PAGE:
Newspaper Archive of
The Catalina Islander
Avalon, California
September 1, 2006     The Catalina Islander
PAGE 1     (1 of 12 available)        PREVIOUS     NEXT      Full Size Image
PAGE 1     (1 of 12 available)        PREVIOUS     NEXT      Full Size Image
September 1, 2006

Newspaper Archive of The Catalina Islander produced by SmallTownPapers, Inc.
Website © 2020. All content copyrighted. Copyright Information.     Terms Of Use.     Request Content Removal.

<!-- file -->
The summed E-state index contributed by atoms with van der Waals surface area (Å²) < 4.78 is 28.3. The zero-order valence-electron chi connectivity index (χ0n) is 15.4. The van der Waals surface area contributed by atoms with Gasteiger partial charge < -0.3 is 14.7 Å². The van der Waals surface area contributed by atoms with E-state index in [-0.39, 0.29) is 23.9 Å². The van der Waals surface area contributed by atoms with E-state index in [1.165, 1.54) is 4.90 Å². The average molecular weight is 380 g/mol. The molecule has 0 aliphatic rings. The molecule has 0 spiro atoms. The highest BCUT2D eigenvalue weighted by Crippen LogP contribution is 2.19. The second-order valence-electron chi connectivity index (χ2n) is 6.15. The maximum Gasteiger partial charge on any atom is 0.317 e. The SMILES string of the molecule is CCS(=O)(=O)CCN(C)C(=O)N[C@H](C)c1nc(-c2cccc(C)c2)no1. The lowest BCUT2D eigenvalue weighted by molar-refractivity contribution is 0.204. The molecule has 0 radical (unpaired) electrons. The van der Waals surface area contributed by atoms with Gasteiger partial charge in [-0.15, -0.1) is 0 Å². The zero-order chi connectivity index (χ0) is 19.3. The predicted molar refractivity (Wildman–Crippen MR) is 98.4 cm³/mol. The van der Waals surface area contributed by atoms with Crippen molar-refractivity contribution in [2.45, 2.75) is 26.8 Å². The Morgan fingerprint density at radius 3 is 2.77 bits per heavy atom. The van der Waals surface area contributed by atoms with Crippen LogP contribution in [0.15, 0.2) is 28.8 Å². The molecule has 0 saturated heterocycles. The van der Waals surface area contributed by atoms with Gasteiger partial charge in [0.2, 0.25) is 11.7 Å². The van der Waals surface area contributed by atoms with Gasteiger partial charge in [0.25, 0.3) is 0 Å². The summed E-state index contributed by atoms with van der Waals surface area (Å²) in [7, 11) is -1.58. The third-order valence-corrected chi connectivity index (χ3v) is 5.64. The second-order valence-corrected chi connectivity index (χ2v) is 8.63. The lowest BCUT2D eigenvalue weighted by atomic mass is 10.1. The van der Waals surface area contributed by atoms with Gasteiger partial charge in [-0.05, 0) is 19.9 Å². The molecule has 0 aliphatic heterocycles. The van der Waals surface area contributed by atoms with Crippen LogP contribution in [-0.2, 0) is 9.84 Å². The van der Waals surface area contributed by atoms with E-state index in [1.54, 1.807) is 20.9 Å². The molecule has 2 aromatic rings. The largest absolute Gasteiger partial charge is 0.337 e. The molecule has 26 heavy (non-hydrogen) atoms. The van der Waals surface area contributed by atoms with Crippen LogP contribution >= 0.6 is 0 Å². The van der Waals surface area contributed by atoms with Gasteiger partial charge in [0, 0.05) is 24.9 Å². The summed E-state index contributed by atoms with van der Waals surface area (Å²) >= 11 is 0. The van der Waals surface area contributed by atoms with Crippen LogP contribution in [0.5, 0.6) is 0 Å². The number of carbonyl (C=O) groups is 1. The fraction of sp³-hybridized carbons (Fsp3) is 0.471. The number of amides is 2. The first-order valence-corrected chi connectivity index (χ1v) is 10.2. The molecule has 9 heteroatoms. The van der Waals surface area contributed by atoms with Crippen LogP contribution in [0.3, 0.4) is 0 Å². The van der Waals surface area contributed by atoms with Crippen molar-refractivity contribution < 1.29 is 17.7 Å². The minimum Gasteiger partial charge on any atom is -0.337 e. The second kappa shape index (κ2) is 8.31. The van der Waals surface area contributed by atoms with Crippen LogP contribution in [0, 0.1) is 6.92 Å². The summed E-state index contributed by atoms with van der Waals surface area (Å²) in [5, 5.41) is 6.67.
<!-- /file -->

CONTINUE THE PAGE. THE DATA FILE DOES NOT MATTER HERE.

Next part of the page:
SERVING CATALINA ~: ITS MAINLAND FRIENDS every week - since 1914 VOLUME 94, ISSUE 35 'DAY September 1, 2006 . NEWS BR EFS Preschool Sign-ups Parents interested in enrolling children in PLAY Co-Op Preschool's 2006-07 school year, the second mandatory meeting will be held at 7 p.m. on Thursday, Sept. 7, at the School (#4 Bird Park Rd.) Chil- dren 2 1/2 to 4 years old and potty trained are eligible. Call clirector Tina Kennedy at (:310) 510-1970 or coordinator Holly Machado at (310) 510-1908 Isthmus Crafts Fair In the Isthmus, on Saturday afternoon, the annual Arts and Crafts Fair took place, hosted by Two Harbors Enterprises. Numerous booths were setup in Isthmus Plaza for local and vis- iting artists to sell and display their creative works. Several residentartists participated, including; Paul Chvostal, who displayed and sold an impres- sive array of his talent-laden oil paintings. SEE STORY ON PAGE 5 Bid for Cessna Right Pilot Mike Sheehan, a Rotarian from the Magnolia Center Club of Riverside, will donate his services and plane (a six-pas- senger Cessna Skywagon) to the Auction on Sept. 8 at 6 p.m. at The Landing. The Cess- na will offer an intimate view of the Island's dra natic landscape from a height of about 1,000 feet to the winning bidder. Sheehan has been volunteering for the Catalina Island Conser- vancy for three years to help them in their efforts to restore the fox population. SEE STORY ON PAGE 7 Propeller Slices Hand Baywatch Isthmus was called to a private vessel in Emerald Bay for a 42-year-old womanwith lacerations to the hand after being run over and struck by the propeller of an inflatable dinghy. Wounds were dressed and band- aged. She was transferred to Baywatch Avalon for transport to Catalina Island Medical Cen- ter. SEE MORE REPORTS, PAGE 2 Crowds Expected Wayne G. Griffin, ACE president and CEO of The Catalina Island Chamber of Commerce reports that Carnival Cruise Line's Car- nival Pride will make a special call to Avalon on Saturday. Carnival Pride will have a char- ter of approximately 1,900 pas- sengers on board. This means a possible spike upwards in the number of tourists visiting the city this weekend. From left to fight: Genie Shelton, Doug Shelton, Kasey Sherrill, Robert Sherrill, Nathan Uns, MarLy Saldana, Caleb Uns. On Mondaya 20.4-pound Dorado won the first daily side bet of $2250, caught by local resident, Doug Shelton, aboard the 40 foot spOrtfisher, Full Circle. ON Tesday Nathan Uns caught the winning fish, a Dorado of 20.6 pounds. PHOTO BY DAVES PREMIUM PHOTO Sixteenth annual marlin fishing tournament draws 450 anglers By Dennis Kaiser It was a sweet 16th year for the annual Church Mouse invita- tional marlin fishing tournament held during Aug. 28 and 29. About 450 anglers competed in the fishing contest that pits man against fish in which all of the creatures reeled in are released, she said. "A lot of people make The fisher folk and the fishes that private donations just because they participated helped the home- know us and what we do with the grown benefit raise about $73,000 money" for Avalon youth programs. Since its humble beginnings, Carol Butte, who runs the the Church Mouse tournament has tournament with her husband Bob, raised more than a half a million who founded the event, talked dollars for a wide variety of pro- about why she thinks this year's grams that benefit local kids. proceeds were around $8,000 "It not just sports but per- more than last year's, forming arts, all kinds of things for "We have a track record of the kids" Butte said. "One hun- giving back to the community and dred percent goes back into the all of the youth groups in town:' See Church Mouse, Page 9 I Not one to toot his own horn, ex-dentist delights with impromptu saxo- phone concerts blown over the canyon By Dennis Kaiser On any given day, if you stroll near the southside of the canyon walls overlooking Avalon Bay, you may hear the sounds of a sax- ophone wafting down the hillside. That's the good doctor, Frank Blair, blowing a friendly tune, immersed in his favorite muse and number one hobby -- music. At 88 years old, the retired dentist and his wife of 62 years, Ruth, are among the most beloved couples of Avalon, in part because of their generous philanthropy and affable nature. The Blairs have made many significant donations to a handful of Catalina charities and service clubs. Frank Blair seems to find special satisfaction, however, in being able to give to the local school's youth music programs. Dentistry may have been his liv- ing, but music has been his life. "Music opens up so many doors" he said. "One of the most wonderful experiences I have had is going up to the hospital here and playing for the patients. "There is one woman who See Blair, Page 9 ISLAND HISTORY By Jeannine Pedersen, Curator ers and artisans. The advertisement and distri- - Catalina Island Museum The first product line pro-bution of the product lines devel- duced by the plant included three oped by Catalina Clay Products Catalina Clay Products manu-different types of face brick, hol- brought a piece of Catalina Island factured beautiful and functional low tiles, patio tiles and pavers, in to homes across America. pottery and tile on Catalina Island drainage tiles and Mission style Retail stores and dis- between 1927 and 1937. roofing tiles. This line was integral plays were set up on the Initially beguntomanufactureto William Wrigley Jr.'s construc- Island in a number of building materials to supply the tion projects on the Island. places and on the main- many construction projects on the The building materials pro-land as well. The primary Island, Catalina Clay Products duced were employed in the con- mainland outlet was eventually launched a decorative struction of the Casino building, established on Olvera pottery and tile line that has Catalina's Bird Park and the Street inLosAngeles. become highly collectible. Country Club, to name a few, In The line of decora- After William Wrigley Jr. got 1928 a decorative product line was tire tile, art and dinner- his car stuck in mud near the introduced that included garden ware known as Aval- Island's current golf course in the pots, vases and tiles, onware filled the early 1920s, he charged his men to The decorative line proved shelves. look into the mud's clay-like qual- popular and Wrigley hired skilled A v a 1 o n w a r e ides and see if they might be able manufacturers and artisans to could also be pur- to use the clay to manufacture expand the line. chased in depart- bricks and building materials. By 1930, Catalina Clay Prod-ment stores across The Santa Catalina Island ucts launched tableware in three America. Catalina Company soon had a sophisticated designs, as well as Island souvenirs, Clay Products continued to production plant at Pebbly Beach a complete line of vases, candle- manufacture products until 1937 that employed hundreds of work- holders, lamps, and novelty items, when production costs increased and the venture was no longer profitable to the Santa Catalina Island Company. Several molds and the right to the Catalina name was sold to Gladding, McBean and Company, who continued to manufac- ture Catalina Pot- tery until 1942. Please visit the Catalina Island Museum during the month of Sep- tember for a special museum-wide exhi- bition featuring beautiful Catalina Pottery and Tile. The Museum is located on the ground floor of the Casino building and is open everyday from 10 a.m. to 4 p.m. For more informa- tion please call (310) 510-2414.